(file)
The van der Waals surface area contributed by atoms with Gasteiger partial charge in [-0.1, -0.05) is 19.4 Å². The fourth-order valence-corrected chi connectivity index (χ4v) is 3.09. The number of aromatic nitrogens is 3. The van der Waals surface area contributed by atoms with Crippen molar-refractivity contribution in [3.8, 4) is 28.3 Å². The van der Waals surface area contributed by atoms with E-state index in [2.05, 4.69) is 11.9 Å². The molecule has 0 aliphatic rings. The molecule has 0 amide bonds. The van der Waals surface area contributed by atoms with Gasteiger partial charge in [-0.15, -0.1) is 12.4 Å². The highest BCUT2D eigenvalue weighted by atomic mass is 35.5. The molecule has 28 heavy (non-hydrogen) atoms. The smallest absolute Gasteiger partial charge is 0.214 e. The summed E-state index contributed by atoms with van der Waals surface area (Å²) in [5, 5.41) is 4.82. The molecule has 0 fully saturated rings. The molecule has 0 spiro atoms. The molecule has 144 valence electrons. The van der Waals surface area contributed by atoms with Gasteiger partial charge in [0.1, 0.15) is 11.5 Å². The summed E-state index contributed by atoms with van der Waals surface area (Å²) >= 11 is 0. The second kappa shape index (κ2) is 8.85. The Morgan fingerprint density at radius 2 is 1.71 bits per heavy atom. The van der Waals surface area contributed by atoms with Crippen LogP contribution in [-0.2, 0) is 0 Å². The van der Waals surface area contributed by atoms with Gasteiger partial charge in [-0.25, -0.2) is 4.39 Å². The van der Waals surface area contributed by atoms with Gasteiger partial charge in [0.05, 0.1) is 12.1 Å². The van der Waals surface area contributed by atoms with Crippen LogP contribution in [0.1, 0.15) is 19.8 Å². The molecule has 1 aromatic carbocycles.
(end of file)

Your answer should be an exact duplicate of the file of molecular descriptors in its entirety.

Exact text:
The van der Waals surface area contributed by atoms with Gasteiger partial charge in [-0.1, -0.05) is 19.4 Å². The fourth-order valence-corrected chi connectivity index (χ4v) is 3.09. The number of aromatic nitrogens is 3. The van der Waals surface area contributed by atoms with Crippen molar-refractivity contribution in [3.8, 4) is 28.3 Å². The van der Waals surface area contributed by atoms with E-state index in [2.05, 4.69) is 11.9 Å². The molecule has 0 aliphatic rings. The molecule has 0 amide bonds. The van der Waals surface area contributed by atoms with Gasteiger partial charge in [-0.15, -0.1) is 12.4 Å². The highest BCUT2D eigenvalue weighted by atomic mass is 35.5. The molecule has 28 heavy (non-hydrogen) atoms. The smallest absolute Gasteiger partial charge is 0.214 e. The summed E-state index contributed by atoms with van der Waals surface area (Å²) in [5, 5.41) is 4.82. The molecule has 0 fully saturated rings. The molecule has 0 spiro atoms. The molecule has 144 valence electrons. The van der Waals surface area contributed by atoms with Gasteiger partial charge in [0.1, 0.15) is 11.5 Å². The summed E-state index contributed by atoms with van der Waals surface area (Å²) >= 11 is 0. The second kappa shape index (κ2) is 8.85. The Morgan fingerprint density at radius 2 is 1.71 bits per heavy atom. The van der Waals surface area contributed by atoms with Crippen LogP contribution in [-0.2, 0) is 0 Å². The van der Waals surface area contributed by atoms with Gasteiger partial charge in [-0.25, -0.2) is 4.39 Å². The van der Waals surface area contributed by atoms with Gasteiger partial charge in [0.05, 0.1) is 12.1 Å². The van der Waals surface area contributed by atoms with Crippen LogP contribution in [0.1, 0.15) is 19.8 Å². The molecule has 1 aromatic carbocycles.